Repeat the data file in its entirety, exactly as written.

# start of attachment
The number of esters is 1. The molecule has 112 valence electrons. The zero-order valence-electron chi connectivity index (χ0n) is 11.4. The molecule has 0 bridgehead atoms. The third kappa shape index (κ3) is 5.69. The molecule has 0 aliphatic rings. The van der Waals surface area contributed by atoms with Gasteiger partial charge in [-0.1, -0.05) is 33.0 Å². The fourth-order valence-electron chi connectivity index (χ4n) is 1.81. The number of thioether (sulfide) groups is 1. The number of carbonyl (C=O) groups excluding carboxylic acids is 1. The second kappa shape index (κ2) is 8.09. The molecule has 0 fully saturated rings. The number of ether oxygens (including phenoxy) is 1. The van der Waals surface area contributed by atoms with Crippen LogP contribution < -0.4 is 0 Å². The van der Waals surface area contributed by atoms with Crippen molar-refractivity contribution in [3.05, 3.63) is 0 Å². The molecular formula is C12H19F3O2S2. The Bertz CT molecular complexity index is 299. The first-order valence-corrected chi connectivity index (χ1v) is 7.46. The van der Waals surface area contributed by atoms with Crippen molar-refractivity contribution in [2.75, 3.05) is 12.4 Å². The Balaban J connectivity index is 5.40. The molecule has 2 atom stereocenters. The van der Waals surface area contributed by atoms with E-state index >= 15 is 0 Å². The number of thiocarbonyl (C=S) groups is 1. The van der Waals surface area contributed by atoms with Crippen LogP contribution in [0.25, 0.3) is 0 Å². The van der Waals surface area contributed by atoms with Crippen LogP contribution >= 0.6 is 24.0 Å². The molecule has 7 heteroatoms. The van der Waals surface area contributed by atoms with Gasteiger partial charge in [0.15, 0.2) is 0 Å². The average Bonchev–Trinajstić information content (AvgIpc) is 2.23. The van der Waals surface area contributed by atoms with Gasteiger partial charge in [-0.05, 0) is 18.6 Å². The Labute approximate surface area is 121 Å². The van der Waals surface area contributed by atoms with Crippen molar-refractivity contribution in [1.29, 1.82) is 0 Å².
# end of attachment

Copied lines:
The number of esters is 1. The molecule has 112 valence electrons. The zero-order valence-electron chi connectivity index (χ0n) is 11.4. The molecule has 0 bridgehead atoms. The third kappa shape index (κ3) is 5.69. The molecule has 0 aliphatic rings. The van der Waals surface area contributed by atoms with Gasteiger partial charge in [-0.1, -0.05) is 33.0 Å². The fourth-order valence-electron chi connectivity index (χ4n) is 1.81. The number of thioether (sulfide) groups is 1. The number of carbonyl (C=O) groups excluding carboxylic acids is 1. The second kappa shape index (κ2) is 8.09. The molecule has 0 fully saturated rings. The number of ether oxygens (including phenoxy) is 1. The van der Waals surface area contributed by atoms with Crippen LogP contribution < -0.4 is 0 Å². The van der Waals surface area contributed by atoms with Crippen molar-refractivity contribution in [3.05, 3.63) is 0 Å². The molecular formula is C12H19F3O2S2. The Bertz CT molecular complexity index is 299. The first-order valence-corrected chi connectivity index (χ1v) is 7.46. The van der Waals surface area contributed by atoms with Crippen molar-refractivity contribution in [2.75, 3.05) is 12.4 Å². The Balaban J connectivity index is 5.40. The molecule has 2 atom stereocenters. The van der Waals surface area contributed by atoms with E-state index >= 15 is 0 Å². The number of thiocarbonyl (C=S) groups is 1. The van der Waals surface area contributed by atoms with Crippen LogP contribution in [0.25, 0.3) is 0 Å². The van der Waals surface area contributed by atoms with Crippen LogP contribution >= 0.6 is 24.0 Å². The molecule has 7 heteroatoms. The van der Waals surface area contributed by atoms with Gasteiger partial charge in [0.15, 0.2) is 0 Å². The average Bonchev–Trinajstić information content (AvgIpc) is 2.23. The van der Waals surface area contributed by atoms with Gasteiger partial charge in [-0.05, 0) is 18.6 Å². The Labute approximate surface area is 121 Å². The van der Waals surface area contributed by atoms with Crippen molar-refractivity contribution in [1.29, 1.82) is 0 Å².